Bernard C. “Jack” Young got his nickname because he was as quick as a jack rabbit as a kid. It stuck, even if it did eventually get shortened. “I had to have it legally changed to get ‘Jack’ listed on the ballot because people don’t know me by anything else,” he says with a smile at his campaign headquarters at the corner of North Charles Street and North Avenue. He is 65 years old, married for 40 years, father of two, grandfather to four, and proud product of Old Town.
One of 10 kids born and raised by a blue-collar dad and stay-at-home mom (who is 91 today), he delivered the News-American and worked in a local supermarket as a teenager. He did not attend college, but instead went to work first for the DPW at the Sisson Street dump—“the smell gets to you”—and then got jobs in the cafeteria and mailroom at The Johns Hopkins Hospital. Eventually, he moved over to radiology, first as a file clerk, later advancing to an administrative post where he oversaw the department’s transition from film to digital imaging. Not that he was always happy as an East Baltimore employee with the way he was treated by Hopkins’ higher-ups.
His ascendance to the city’s highest office has been anything but jackrabbit fast. Or likely.
The similarities between Young and Clarence “Du” Burns, the last mayor to come out of East Baltimore, are remarkable. Like Young , the self-made “Du” did not attend college, was known by his one-syllable nickname, and rose to office from the City Council president’s chair when William Donald Schaefer won the governor’s race. Constituent service was more than a matter of pride to Burns; like Young, it was in his lifeblood. Both loved the City Council, its craziness, daily battles, and real human contact, without the security detail. Both started out slowly as interim mayor and were initially homesick for their old job.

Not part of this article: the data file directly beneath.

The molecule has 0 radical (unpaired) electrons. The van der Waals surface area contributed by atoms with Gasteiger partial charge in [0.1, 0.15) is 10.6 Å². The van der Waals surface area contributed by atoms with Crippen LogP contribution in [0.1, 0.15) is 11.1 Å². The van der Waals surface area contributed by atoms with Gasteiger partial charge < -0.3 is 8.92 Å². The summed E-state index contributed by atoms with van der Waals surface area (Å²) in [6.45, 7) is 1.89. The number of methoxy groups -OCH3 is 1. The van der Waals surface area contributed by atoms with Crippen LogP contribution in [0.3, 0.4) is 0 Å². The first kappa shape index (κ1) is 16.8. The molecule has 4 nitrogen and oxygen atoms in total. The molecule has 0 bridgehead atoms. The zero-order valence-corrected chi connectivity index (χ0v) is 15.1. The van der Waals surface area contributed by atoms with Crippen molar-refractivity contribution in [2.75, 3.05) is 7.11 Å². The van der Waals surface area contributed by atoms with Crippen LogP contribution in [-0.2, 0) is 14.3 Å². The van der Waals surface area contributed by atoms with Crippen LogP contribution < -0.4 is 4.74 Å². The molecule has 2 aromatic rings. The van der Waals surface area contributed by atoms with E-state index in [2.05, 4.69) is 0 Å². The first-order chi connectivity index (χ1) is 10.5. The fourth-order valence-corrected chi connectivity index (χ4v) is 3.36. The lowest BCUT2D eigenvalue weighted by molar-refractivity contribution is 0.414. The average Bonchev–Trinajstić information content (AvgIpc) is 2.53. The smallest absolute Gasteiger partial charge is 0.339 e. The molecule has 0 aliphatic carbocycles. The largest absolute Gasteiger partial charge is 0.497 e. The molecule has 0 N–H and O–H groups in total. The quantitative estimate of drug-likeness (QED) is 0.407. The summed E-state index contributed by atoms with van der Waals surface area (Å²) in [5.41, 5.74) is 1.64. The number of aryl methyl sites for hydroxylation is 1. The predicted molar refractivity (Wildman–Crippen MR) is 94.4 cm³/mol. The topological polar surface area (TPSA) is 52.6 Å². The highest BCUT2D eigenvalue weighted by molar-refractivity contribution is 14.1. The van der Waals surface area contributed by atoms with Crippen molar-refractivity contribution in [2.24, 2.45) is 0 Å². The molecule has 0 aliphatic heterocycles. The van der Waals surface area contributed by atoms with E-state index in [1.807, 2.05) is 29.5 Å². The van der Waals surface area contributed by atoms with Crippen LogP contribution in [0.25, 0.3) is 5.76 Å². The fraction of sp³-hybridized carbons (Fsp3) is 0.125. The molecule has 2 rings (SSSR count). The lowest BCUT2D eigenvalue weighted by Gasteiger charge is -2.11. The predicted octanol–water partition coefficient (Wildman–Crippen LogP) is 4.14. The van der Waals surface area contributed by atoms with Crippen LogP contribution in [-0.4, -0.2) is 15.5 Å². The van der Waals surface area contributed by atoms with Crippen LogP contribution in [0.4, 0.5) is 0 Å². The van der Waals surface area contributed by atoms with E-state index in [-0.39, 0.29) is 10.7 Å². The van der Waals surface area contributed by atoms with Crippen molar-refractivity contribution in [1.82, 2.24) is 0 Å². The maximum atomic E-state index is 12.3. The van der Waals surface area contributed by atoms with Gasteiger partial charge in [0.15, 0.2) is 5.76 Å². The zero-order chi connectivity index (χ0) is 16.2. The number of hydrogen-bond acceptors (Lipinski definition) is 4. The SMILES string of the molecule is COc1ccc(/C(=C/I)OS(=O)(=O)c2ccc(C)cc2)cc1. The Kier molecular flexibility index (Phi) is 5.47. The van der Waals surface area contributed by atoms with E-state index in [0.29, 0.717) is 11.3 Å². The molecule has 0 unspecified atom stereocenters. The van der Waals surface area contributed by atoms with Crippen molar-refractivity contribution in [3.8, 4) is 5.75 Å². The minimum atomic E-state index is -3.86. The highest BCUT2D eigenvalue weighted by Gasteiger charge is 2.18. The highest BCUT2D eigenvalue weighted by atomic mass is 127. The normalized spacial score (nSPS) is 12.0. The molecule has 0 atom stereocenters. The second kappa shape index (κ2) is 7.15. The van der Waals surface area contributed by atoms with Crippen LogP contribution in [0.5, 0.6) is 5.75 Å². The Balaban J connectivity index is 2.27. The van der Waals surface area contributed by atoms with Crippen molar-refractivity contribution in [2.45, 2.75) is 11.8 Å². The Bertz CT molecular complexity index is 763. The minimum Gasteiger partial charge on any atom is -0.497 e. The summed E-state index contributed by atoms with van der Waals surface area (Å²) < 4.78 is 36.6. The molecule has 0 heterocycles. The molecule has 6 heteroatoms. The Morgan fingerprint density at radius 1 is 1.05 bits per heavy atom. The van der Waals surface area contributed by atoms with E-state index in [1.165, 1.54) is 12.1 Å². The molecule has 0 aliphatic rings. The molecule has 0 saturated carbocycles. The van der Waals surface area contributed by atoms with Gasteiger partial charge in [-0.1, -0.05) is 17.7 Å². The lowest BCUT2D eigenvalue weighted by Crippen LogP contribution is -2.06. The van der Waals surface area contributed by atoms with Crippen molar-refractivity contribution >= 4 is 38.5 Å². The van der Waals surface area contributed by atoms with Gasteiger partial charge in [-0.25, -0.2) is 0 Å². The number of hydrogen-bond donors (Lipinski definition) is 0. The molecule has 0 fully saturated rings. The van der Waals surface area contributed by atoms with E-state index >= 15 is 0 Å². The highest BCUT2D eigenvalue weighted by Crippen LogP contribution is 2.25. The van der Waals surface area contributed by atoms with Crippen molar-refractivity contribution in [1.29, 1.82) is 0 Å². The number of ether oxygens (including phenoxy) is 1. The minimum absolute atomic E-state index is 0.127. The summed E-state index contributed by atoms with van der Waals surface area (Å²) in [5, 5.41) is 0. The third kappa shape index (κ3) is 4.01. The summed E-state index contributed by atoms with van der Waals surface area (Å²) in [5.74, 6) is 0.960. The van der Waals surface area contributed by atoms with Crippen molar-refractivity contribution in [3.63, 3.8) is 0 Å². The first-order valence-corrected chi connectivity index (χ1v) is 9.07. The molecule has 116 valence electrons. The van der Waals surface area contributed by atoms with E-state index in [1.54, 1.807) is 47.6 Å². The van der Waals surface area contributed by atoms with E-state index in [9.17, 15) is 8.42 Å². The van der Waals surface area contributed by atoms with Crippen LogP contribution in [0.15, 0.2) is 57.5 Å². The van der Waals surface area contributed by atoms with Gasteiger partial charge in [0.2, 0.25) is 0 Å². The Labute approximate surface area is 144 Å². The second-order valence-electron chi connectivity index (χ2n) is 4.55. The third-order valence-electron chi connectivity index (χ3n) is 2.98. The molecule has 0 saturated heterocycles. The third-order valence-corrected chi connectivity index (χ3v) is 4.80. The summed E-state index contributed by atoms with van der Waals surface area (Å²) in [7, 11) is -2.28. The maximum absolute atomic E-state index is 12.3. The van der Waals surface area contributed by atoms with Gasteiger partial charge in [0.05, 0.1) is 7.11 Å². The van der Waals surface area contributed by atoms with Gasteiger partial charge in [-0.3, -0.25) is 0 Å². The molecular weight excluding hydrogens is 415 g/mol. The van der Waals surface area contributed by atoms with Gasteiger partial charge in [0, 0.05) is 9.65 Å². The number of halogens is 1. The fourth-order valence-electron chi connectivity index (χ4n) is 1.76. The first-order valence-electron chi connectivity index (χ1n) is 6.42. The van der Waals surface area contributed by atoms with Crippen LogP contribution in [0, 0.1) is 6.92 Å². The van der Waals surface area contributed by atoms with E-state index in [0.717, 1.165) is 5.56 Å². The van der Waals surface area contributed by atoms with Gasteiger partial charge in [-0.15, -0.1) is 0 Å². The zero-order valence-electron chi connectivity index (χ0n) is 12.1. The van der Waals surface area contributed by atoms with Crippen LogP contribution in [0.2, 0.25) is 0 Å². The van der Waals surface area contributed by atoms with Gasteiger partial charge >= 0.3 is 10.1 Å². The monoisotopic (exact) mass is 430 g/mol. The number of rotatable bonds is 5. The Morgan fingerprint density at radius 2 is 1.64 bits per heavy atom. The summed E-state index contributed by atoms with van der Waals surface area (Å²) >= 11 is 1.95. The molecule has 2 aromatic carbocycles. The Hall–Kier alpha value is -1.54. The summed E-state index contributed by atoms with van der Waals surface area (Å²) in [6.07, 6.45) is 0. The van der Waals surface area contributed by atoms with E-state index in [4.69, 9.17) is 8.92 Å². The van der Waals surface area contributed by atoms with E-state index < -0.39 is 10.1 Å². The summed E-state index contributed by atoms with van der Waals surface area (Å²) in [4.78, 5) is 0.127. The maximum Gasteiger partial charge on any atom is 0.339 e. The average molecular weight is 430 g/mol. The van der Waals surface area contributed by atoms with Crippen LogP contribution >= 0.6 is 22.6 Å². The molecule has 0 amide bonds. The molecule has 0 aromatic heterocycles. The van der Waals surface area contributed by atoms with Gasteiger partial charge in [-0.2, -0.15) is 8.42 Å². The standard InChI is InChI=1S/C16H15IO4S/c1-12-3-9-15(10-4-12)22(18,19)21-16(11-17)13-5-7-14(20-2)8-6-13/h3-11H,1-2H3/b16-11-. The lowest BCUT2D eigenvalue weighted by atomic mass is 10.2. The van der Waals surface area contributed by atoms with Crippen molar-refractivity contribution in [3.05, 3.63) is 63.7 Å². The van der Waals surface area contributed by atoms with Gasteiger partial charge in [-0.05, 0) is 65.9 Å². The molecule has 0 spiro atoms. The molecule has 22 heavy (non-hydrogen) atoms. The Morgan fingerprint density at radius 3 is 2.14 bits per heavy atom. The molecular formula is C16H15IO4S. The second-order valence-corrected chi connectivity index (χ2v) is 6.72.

Young, however, seems to have gotten his feet underneath him quicker than Burns, and has appeared more intent on utilizing the full potential of the city’s powerful mayoral system. It’s not a coincidence that Young’s first involvement in city politics was handing out flyers for Burns to earn a few bucks. He knew him from Dunbar High School, where he went and where Burns worked as a locker room attendant.
“Du talked to us about getting things done for people,” Young says, explaining his inspiration for getting into politics more formally in the late 1980s, when he pulled night and weekend duty on the staff of then-City Council president Clarke. “You could see not all politicians did that, but that’s what I wanted to do.” Young then ran for a state committee position, which he eventually won.
At 42, he was tapped by the establishment Democratic powers-that-be—the start of so many political careers in Baltimore—to fill a City Council seat vacated by Anthony Ambridge in the spring of 1996. He won the seat in his own right that fall, before much of the current City Council had finished high school.